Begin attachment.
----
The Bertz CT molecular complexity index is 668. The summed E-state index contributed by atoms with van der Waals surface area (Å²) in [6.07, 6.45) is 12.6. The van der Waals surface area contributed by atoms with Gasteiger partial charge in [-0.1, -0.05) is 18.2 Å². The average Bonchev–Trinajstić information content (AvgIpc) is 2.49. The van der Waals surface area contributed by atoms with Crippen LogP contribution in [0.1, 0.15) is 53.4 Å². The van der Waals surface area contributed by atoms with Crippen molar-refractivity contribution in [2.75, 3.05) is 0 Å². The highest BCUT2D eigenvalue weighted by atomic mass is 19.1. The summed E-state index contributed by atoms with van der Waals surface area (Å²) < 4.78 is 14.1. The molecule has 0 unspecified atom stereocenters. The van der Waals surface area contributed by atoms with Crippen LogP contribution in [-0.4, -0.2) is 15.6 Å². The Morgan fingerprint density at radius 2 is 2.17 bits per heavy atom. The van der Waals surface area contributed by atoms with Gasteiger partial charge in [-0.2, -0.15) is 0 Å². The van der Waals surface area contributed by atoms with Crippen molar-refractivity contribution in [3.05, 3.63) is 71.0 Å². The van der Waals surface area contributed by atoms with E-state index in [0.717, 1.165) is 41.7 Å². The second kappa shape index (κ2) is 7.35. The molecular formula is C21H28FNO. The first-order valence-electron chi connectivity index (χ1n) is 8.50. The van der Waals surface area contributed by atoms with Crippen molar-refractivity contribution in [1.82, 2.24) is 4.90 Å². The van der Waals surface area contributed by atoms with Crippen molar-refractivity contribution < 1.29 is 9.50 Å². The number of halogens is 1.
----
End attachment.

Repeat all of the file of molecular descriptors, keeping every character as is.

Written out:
The Bertz CT molecular complexity index is 668. The summed E-state index contributed by atoms with van der Waals surface area (Å²) in [6.07, 6.45) is 12.6. The van der Waals surface area contributed by atoms with Gasteiger partial charge in [-0.1, -0.05) is 18.2 Å². The average Bonchev–Trinajstić information content (AvgIpc) is 2.49. The van der Waals surface area contributed by atoms with Crippen LogP contribution in [0.1, 0.15) is 53.4 Å². The van der Waals surface area contributed by atoms with Crippen molar-refractivity contribution in [2.75, 3.05) is 0 Å². The highest BCUT2D eigenvalue weighted by atomic mass is 19.1. The summed E-state index contributed by atoms with van der Waals surface area (Å²) < 4.78 is 14.1. The molecule has 0 unspecified atom stereocenters. The van der Waals surface area contributed by atoms with Crippen LogP contribution in [-0.4, -0.2) is 15.6 Å². The Morgan fingerprint density at radius 2 is 2.17 bits per heavy atom. The van der Waals surface area contributed by atoms with Gasteiger partial charge in [-0.2, -0.15) is 0 Å². The van der Waals surface area contributed by atoms with Crippen molar-refractivity contribution in [3.05, 3.63) is 71.0 Å². The van der Waals surface area contributed by atoms with E-state index in [0.717, 1.165) is 41.7 Å². The second kappa shape index (κ2) is 7.35. The molecular formula is C21H28FNO. The first-order valence-electron chi connectivity index (χ1n) is 8.50. The van der Waals surface area contributed by atoms with Crippen molar-refractivity contribution in [1.82, 2.24) is 4.90 Å². The van der Waals surface area contributed by atoms with Crippen molar-refractivity contribution < 1.29 is 9.50 Å². The number of halogens is 1.